This 10-year-old memorized the Constitution. And he's got the video to prove it

This 10-year-old memorized the Constitution
This 10-year-old memorized the Constitution

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    This 10-year-old memorized the Constitution

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This 10-year-old memorized the Constitution 00:30

Story highlights

  • Nathan worked on this memorization project for 137 days
  • He's also memorized the Declaration of Independence

(CNN)What did you do this summer? Take a trip to the beach? Go camping?

Nathan Bond probably has you beat.
    The 10-year-old from Fresno, California, did a few of those things, plus he found time to memorize the entire US Constitution.
    And he recited it in a video his mom, Heidi Bond, posted over the weekend to CNN iReport.
    Nathan stands in his living room -- clad in suit and tie, an American flag in the background -- and passionately recites every word in a 25-minute video. It took him 137 days to memorize the whole thing.

    He put in several hours a day

    "It was pretty hard," Nathan told CNN. "I didn't get one break except on my birthday. The first article (of the Constitution) is really hard."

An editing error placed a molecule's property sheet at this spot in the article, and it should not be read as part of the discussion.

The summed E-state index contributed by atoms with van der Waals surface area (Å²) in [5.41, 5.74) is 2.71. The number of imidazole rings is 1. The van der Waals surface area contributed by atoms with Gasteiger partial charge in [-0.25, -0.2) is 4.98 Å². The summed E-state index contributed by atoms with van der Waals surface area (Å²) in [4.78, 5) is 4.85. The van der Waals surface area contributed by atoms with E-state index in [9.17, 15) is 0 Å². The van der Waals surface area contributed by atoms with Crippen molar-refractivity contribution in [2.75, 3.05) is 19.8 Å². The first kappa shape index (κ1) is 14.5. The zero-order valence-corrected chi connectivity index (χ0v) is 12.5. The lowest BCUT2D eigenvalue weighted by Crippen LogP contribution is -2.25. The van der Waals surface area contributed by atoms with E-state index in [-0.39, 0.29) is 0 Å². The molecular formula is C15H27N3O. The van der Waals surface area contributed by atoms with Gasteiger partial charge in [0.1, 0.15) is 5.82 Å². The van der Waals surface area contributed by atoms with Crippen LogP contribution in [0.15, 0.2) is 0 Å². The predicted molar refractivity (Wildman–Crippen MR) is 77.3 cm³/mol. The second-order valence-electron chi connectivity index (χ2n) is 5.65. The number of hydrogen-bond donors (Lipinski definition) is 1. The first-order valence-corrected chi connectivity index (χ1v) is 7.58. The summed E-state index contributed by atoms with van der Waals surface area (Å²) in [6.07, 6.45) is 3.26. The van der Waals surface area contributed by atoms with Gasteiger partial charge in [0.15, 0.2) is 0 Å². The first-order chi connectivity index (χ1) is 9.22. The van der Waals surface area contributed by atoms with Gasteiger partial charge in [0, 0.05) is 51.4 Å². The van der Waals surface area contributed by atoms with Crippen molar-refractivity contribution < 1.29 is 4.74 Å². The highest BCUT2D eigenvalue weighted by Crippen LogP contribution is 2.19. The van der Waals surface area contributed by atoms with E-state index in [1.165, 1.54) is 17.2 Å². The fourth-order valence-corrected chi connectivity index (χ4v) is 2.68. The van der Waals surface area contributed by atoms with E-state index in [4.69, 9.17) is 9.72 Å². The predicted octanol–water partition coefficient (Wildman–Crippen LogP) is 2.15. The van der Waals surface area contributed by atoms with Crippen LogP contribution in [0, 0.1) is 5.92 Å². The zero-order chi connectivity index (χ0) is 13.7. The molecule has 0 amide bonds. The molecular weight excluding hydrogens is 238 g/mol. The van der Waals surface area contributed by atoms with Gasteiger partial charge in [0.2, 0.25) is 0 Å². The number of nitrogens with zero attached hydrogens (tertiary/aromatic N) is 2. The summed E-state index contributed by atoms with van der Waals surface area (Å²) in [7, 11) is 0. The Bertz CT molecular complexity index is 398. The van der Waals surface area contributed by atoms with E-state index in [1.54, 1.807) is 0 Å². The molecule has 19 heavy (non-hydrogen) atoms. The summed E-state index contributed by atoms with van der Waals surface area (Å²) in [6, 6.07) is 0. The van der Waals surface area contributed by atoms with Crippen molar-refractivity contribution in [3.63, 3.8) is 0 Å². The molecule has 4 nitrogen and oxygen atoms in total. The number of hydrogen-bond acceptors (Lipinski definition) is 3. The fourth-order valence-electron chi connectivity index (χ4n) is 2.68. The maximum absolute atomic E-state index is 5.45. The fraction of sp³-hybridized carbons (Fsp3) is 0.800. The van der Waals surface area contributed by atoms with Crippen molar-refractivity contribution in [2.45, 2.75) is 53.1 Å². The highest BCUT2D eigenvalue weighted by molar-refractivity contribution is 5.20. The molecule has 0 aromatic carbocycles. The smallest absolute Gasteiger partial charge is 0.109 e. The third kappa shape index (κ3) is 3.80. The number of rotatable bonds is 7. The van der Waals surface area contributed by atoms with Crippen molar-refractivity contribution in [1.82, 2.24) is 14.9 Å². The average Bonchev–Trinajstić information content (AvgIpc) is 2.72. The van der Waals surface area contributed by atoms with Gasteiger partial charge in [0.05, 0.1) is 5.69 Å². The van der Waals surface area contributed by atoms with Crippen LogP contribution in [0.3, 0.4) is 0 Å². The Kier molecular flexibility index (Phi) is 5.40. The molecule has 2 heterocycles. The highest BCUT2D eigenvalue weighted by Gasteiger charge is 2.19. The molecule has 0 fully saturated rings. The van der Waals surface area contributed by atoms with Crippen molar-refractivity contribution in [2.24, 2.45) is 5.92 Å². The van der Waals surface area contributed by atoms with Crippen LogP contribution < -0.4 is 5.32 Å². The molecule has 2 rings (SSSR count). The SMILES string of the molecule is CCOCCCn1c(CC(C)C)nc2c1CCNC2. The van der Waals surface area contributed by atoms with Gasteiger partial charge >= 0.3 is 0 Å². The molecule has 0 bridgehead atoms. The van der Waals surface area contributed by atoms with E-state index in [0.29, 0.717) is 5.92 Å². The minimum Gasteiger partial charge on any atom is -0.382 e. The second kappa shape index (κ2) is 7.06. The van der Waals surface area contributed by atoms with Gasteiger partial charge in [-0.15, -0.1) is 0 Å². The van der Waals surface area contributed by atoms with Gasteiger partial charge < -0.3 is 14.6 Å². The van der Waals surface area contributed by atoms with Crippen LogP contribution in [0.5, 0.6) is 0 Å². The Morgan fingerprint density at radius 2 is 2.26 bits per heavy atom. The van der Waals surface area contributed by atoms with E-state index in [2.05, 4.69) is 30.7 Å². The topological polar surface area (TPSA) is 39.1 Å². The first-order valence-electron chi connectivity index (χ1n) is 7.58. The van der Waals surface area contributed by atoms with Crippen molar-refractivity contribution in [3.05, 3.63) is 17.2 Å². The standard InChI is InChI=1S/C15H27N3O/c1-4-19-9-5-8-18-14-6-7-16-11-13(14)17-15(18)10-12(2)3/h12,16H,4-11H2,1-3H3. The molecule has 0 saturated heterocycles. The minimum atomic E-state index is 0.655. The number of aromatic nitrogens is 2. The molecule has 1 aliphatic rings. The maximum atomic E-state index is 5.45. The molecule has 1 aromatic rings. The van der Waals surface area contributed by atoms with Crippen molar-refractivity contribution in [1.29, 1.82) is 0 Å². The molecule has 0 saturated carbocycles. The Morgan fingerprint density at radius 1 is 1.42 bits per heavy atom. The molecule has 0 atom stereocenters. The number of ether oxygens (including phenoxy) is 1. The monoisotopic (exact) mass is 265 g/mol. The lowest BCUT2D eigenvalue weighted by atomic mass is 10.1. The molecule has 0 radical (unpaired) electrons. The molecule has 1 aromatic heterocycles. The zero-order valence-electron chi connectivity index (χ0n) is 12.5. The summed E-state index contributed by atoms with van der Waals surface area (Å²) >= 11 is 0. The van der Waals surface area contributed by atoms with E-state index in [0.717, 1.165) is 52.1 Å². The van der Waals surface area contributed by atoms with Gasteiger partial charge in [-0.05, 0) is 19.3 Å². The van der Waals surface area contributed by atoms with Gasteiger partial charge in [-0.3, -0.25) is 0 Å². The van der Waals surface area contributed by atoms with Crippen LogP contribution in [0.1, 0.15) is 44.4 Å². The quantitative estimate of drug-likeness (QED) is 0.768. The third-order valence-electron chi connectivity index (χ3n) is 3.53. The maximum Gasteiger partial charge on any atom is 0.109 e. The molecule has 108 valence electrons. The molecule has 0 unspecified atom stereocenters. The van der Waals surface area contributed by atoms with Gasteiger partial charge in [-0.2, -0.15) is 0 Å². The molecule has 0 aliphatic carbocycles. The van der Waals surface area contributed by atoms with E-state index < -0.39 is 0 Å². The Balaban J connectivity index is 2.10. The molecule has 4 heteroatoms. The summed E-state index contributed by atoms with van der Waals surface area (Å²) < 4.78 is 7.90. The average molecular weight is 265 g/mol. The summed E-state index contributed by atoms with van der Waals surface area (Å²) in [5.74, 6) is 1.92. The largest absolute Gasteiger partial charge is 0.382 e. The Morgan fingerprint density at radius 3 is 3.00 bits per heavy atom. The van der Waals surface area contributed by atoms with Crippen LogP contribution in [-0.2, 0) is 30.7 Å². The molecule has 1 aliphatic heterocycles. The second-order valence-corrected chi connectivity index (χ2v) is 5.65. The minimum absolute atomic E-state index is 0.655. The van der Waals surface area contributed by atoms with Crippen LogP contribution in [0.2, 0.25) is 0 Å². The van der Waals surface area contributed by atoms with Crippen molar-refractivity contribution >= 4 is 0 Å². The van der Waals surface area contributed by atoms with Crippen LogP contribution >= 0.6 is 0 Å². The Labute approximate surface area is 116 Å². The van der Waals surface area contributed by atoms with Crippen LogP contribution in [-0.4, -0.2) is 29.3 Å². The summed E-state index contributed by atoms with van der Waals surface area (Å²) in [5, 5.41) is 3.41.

Nathan, who is home schooled, had been studying the Declaration of Independence (he memorized that too) and really "fell in love with America and the government," his mom said. So he challenged himself to memorize the Constitution.
    He started back in April, and he worked up to four hours a day with his mom, who would break the Constitution into 40-word segments that he could remember.
    "He has a mind like no other I've ever seen," Heidi Bond, told CNN. "He's a genius. He can memorize anything within seconds."
    He's also recorded a video of him recalling the periodic table from memory.
    He even worked on his memorization project during the family's summer outings. Camping trips, hiking excursions and boating rides -- wherever he was, he worked on the project.
    "Our philosophy is work hard, play hard," his mom said.

    He wants to be commander in chief

    Nathan wants to be president some day, so of course he's partial to Article 2, Section 1: the presidential oath of office.
    Until then, he'd just be happy to recite the Constitution in D.C. on Constitution Day -- September 16 -- perhaps to even President Obama himself at the White House.